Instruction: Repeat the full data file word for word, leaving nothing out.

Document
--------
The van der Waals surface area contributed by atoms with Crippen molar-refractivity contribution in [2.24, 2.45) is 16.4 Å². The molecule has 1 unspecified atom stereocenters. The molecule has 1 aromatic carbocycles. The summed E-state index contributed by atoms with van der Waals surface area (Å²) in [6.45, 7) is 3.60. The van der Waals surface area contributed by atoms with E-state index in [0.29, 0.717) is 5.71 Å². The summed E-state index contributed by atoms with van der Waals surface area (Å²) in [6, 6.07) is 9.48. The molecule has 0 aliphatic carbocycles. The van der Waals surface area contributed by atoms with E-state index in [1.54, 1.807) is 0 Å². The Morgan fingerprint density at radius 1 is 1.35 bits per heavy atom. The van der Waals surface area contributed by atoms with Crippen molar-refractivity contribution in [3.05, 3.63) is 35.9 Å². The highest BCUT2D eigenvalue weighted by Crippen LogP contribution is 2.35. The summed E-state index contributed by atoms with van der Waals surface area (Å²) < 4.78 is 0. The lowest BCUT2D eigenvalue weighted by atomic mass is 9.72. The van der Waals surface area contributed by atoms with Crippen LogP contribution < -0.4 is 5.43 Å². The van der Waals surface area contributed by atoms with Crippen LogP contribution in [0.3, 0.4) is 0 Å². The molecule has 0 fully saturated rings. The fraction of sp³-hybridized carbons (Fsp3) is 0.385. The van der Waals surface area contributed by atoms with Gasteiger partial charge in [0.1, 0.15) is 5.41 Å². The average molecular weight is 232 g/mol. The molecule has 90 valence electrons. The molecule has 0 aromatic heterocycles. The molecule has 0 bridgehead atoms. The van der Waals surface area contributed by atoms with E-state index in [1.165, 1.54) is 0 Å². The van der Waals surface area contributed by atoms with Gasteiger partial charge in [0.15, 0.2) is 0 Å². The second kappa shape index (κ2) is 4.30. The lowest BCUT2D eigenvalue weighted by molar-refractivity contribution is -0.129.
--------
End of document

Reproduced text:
The van der Waals surface area contributed by atoms with Crippen molar-refractivity contribution in [2.24, 2.45) is 16.4 Å². The molecule has 1 unspecified atom stereocenters. The molecule has 1 aromatic carbocycles. The summed E-state index contributed by atoms with van der Waals surface area (Å²) in [6.45, 7) is 3.60. The van der Waals surface area contributed by atoms with E-state index in [0.29, 0.717) is 5.71 Å². The summed E-state index contributed by atoms with van der Waals surface area (Å²) in [6, 6.07) is 9.48. The molecule has 0 aliphatic carbocycles. The van der Waals surface area contributed by atoms with E-state index in [1.54, 1.807) is 0 Å². The Morgan fingerprint density at radius 1 is 1.35 bits per heavy atom. The van der Waals surface area contributed by atoms with Crippen molar-refractivity contribution in [3.05, 3.63) is 35.9 Å². The highest BCUT2D eigenvalue weighted by Crippen LogP contribution is 2.35. The summed E-state index contributed by atoms with van der Waals surface area (Å²) < 4.78 is 0. The lowest BCUT2D eigenvalue weighted by atomic mass is 9.72. The van der Waals surface area contributed by atoms with Crippen LogP contribution < -0.4 is 5.43 Å². The van der Waals surface area contributed by atoms with Crippen LogP contribution in [0.3, 0.4) is 0 Å². The molecule has 0 fully saturated rings. The fraction of sp³-hybridized carbons (Fsp3) is 0.385. The van der Waals surface area contributed by atoms with Gasteiger partial charge in [0.1, 0.15) is 5.41 Å². The average molecular weight is 232 g/mol. The molecule has 90 valence electrons. The molecule has 0 aromatic heterocycles. The molecule has 0 bridgehead atoms. The van der Waals surface area contributed by atoms with E-state index in [1.165, 1.54) is 0 Å². The van der Waals surface area contributed by atoms with Gasteiger partial charge in [0.15, 0.2) is 0 Å². The second kappa shape index (κ2) is 4.30. The lowest BCUT2D eigenvalue weighted by molar-refractivity contribution is -0.129.